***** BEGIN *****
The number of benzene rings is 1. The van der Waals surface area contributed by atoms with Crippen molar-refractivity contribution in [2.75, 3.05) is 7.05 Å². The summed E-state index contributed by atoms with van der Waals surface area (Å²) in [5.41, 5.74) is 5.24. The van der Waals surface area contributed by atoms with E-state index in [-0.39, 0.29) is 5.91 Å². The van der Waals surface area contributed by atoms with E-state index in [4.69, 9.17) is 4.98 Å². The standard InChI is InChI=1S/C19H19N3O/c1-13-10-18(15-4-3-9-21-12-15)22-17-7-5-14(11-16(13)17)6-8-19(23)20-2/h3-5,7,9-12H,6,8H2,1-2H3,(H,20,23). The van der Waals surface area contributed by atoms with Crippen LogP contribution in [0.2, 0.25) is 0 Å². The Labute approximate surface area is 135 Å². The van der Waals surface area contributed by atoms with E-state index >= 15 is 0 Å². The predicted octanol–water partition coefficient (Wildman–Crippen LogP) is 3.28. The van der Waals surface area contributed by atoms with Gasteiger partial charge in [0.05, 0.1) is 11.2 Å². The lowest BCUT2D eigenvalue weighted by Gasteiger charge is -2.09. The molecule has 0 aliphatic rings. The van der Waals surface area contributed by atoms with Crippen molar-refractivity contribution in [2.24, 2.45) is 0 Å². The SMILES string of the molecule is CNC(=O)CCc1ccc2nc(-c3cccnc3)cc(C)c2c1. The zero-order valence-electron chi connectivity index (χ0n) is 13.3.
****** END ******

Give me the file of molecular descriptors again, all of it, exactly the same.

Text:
The number of benzene rings is 1. The van der Waals surface area contributed by atoms with Crippen molar-refractivity contribution in [2.75, 3.05) is 7.05 Å². The summed E-state index contributed by atoms with van der Waals surface area (Å²) in [5.41, 5.74) is 5.24. The van der Waals surface area contributed by atoms with E-state index in [-0.39, 0.29) is 5.91 Å². The van der Waals surface area contributed by atoms with E-state index in [4.69, 9.17) is 4.98 Å². The standard InChI is InChI=1S/C19H19N3O/c1-13-10-18(15-4-3-9-21-12-15)22-17-7-5-14(11-16(13)17)6-8-19(23)20-2/h3-5,7,9-12H,6,8H2,1-2H3,(H,20,23). The van der Waals surface area contributed by atoms with Crippen LogP contribution in [0.2, 0.25) is 0 Å². The Labute approximate surface area is 135 Å². The van der Waals surface area contributed by atoms with E-state index >= 15 is 0 Å². The predicted octanol–water partition coefficient (Wildman–Crippen LogP) is 3.28. The van der Waals surface area contributed by atoms with Gasteiger partial charge in [0.05, 0.1) is 11.2 Å². The lowest BCUT2D eigenvalue weighted by Gasteiger charge is -2.09. The molecule has 0 aliphatic rings. The van der Waals surface area contributed by atoms with Crippen molar-refractivity contribution in [2.24, 2.45) is 0 Å². The SMILES string of the molecule is CNC(=O)CCc1ccc2nc(-c3cccnc3)cc(C)c2c1. The zero-order valence-electron chi connectivity index (χ0n) is 13.3.